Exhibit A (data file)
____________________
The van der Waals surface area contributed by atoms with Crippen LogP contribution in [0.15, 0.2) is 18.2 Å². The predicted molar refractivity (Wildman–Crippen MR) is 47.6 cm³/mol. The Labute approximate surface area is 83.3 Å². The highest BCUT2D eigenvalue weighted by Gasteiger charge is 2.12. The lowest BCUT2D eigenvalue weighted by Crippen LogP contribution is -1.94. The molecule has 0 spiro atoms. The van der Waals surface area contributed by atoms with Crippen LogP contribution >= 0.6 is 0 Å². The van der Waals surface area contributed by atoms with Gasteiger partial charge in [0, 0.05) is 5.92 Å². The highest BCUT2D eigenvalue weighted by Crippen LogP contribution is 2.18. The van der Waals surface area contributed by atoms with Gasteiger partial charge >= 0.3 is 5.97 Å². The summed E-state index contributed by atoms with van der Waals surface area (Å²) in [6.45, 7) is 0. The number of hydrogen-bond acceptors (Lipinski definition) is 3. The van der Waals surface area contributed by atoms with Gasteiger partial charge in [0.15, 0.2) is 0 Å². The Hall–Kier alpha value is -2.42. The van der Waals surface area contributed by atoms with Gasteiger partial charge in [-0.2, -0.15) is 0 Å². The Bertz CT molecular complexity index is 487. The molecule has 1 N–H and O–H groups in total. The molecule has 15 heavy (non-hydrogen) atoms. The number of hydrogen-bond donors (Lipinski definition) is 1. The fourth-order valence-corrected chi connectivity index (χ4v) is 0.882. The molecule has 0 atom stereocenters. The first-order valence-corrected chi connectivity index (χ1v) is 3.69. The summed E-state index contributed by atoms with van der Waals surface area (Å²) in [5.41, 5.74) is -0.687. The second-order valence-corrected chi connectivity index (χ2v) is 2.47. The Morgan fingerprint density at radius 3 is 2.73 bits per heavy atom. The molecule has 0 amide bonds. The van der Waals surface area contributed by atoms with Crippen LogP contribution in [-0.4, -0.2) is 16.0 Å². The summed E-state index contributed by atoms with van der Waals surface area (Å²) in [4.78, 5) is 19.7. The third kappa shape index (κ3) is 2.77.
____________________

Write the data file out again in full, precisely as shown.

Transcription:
The van der Waals surface area contributed by atoms with Crippen LogP contribution in [0.15, 0.2) is 18.2 Å². The predicted molar refractivity (Wildman–Crippen MR) is 47.6 cm³/mol. The Labute approximate surface area is 83.3 Å². The highest BCUT2D eigenvalue weighted by Gasteiger charge is 2.12. The lowest BCUT2D eigenvalue weighted by Crippen LogP contribution is -1.94. The molecule has 0 spiro atoms. The van der Waals surface area contributed by atoms with Crippen LogP contribution >= 0.6 is 0 Å². The van der Waals surface area contributed by atoms with Gasteiger partial charge in [0, 0.05) is 5.92 Å². The highest BCUT2D eigenvalue weighted by Crippen LogP contribution is 2.18. The van der Waals surface area contributed by atoms with Gasteiger partial charge >= 0.3 is 5.97 Å². The summed E-state index contributed by atoms with van der Waals surface area (Å²) in [6.45, 7) is 0. The number of hydrogen-bond acceptors (Lipinski definition) is 3. The van der Waals surface area contributed by atoms with Gasteiger partial charge in [0.15, 0.2) is 0 Å². The Hall–Kier alpha value is -2.42. The van der Waals surface area contributed by atoms with Gasteiger partial charge in [-0.2, -0.15) is 0 Å². The Bertz CT molecular complexity index is 487. The molecule has 1 N–H and O–H groups in total. The molecule has 15 heavy (non-hydrogen) atoms. The number of hydrogen-bond donors (Lipinski definition) is 1. The fourth-order valence-corrected chi connectivity index (χ4v) is 0.882. The molecule has 0 atom stereocenters. The first-order valence-corrected chi connectivity index (χ1v) is 3.69. The summed E-state index contributed by atoms with van der Waals surface area (Å²) in [5.41, 5.74) is -0.687. The second-order valence-corrected chi connectivity index (χ2v) is 2.47. The Morgan fingerprint density at radius 3 is 2.73 bits per heavy atom. The molecule has 0 amide bonds. The van der Waals surface area contributed by atoms with Crippen LogP contribution in [-0.4, -0.2) is 16.0 Å². The summed E-state index contributed by atoms with van der Waals surface area (Å²) in [4.78, 5) is 19.7. The third kappa shape index (κ3) is 2.77.